news 2014



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Health - Psychology - 18.12.2014
Expectant fathers experience prenatal hormone changes
ANN ARBOR-Impending fatherhood can lower two hormones-testosterone and estradiol-for men, even before their babies are born, a new University of Michigan study found. Other studies indicate that men's hormones change once they become fathers, and there is some evidence that this is a function of a decline after the child's birth.

Social Sciences - Psychology - 17.12.2014
Stanford psychologists show that altruism is not simply innate
Stanford psychologists show that altruism is not simply innate
By recreating a classic experiment, Stanford psychologists find that altruistic behavior may be governed more by relationships, even brief ones, than instincts. Ever since the concept of altruism was proposed in the 19th century, psychologists have debated whether or not people are born into the world preprogrammed to be nice to others.

Social Sciences - Psychology - 16.12.2014
Targeted computer games can change behavior of psychopaths
Psychopaths generally do not feel fear and fail to consider the emotions of others, or reflect upon their behavior - traits that make them notoriously difficult to treat. However, a study published Dec. 18 in Clinical Psychological Science suggests it may be possible to teach psychopaths to consider emotion and other pieces of information when they make decisions.

Social Sciences - Psychology - 16.12.2014
Combining social media and behavioral psychology could lead to more HIV testing
Social media such as Twitter and Facebook can be valuable in the fight against HIV in the United States, where research has demonstrated they can prompt high-risk populations to request at-home testing kits for the virus that causes AIDS, suggesting a way to potentially boost testing rates. But does it lead to actual testing, and can it work outside the United States? A new study from the UCLA AIDS Institute and Center for AIDS Research published online Dec.

Economics - Psychology - 11.12.2014
Forecast 2015: U-M's Scott Rick on smart consumer moves
Forecast 2015: U-M’s Scott Rick on smart consumer moves
Scott Rick, assistant professor of marketing at the Ross School of Business at the University of Michigan, is an expert on understanding the emotional causes and consequences of consumer financial decision-making. He shares his thoughts on how consumers can protect themselves and prosper in the new year.

Psychology - 10.12.2014
Wealth, power or lack thereof at heart of many mental disorders
Donald Trump's ego may be the size of his financial empire, but that doesn't mean he's the picture of mental health. The same can be said about the self-esteem of people who are living from paycheck to paycheck, or unemployed. New research from UC Berkeley underscores this mind-wallet connection. Berkeley researchers have linked inflated or deflated feelings of self-worth to such afflictions as bipolar disorder, narcissistic personality disorder, anxiety and depression, providing yet more evidence that the widening gulf between rich and poor can be bad for your health.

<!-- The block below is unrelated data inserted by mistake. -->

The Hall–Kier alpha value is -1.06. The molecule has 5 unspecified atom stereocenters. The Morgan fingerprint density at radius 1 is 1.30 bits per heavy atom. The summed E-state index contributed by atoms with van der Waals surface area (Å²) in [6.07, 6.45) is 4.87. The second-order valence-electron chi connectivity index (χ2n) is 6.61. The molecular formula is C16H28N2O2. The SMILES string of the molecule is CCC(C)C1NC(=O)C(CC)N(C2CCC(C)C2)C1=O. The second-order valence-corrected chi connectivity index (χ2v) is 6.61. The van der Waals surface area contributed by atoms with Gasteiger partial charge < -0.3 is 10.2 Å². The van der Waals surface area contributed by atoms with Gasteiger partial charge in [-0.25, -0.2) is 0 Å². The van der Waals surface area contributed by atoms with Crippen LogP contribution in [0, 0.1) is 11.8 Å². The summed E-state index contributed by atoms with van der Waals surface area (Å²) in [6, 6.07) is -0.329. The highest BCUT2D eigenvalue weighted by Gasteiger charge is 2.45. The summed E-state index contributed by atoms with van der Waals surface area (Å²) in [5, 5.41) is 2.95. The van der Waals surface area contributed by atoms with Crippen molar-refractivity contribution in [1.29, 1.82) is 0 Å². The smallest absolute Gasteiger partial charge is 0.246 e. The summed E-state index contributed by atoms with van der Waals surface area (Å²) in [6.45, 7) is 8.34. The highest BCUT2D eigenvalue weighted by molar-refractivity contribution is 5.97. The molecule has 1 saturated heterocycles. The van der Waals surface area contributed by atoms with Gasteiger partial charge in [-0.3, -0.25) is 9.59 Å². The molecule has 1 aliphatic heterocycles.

Psychology - 08.12.2014
Punishing kids for lying just doesn’t work
If you want your child to tell the truth, it's best not to threaten to punish them if they lie. That's what researchers discovered through a simple experiment involving 372 children between the ages of 4 and 8. How the experiment was done The researchers, led by Prof. Victoria Talwar of McGill's Dept.

Health - Psychology - 05.12.2014
People with Mental Illness More Likely To Be Tested for HIV, Penn Medicine Study Finds
People with mental illness are more likely to have been tested for HIV than those without mental illness, according to a new study from a team of researchers at Penn Medicine and the U.S. Centers for Disease Control and Prevention (CDC) published online this week in AIDS Patient Care and STDs .

Life Sciences - Psychology - 01.12.2014
For docs, more biology info means less empathy for mental health patients
Give therapists and psychiatrists information about the biology of a mental disorder, and they have less - not more - empathy for the patient, a new Yale study shows. The findings released Dec. 1 in the Proceedings of the National Academy of Sciences, challenge the notion that biological explanations for mental illness boost compassion for the tens of millions of Americans who suffer from mental-health problems.

Health - Psychology - 01.12.2014
UK forces ’early leavers’ more likely to have mental health problems
Our structure (research) Impact of our research Postgraduate research 01 Dec 2014 Each year, some 22,000 personnel leave the UK regular forces. Many leave before completing their service and are classed as 'early leavers'. New research from The University of Manchester shows that early leavers are more likely to have mental health problems than non-early leavers, and that these are likely to respond to specialist psychological treatment services.

Life Sciences - Psychology - 26.11.2014
Dogs listen to our words, not just our voices, says Sussex study
Dogs listen to our words, not just our voices, says Sussex study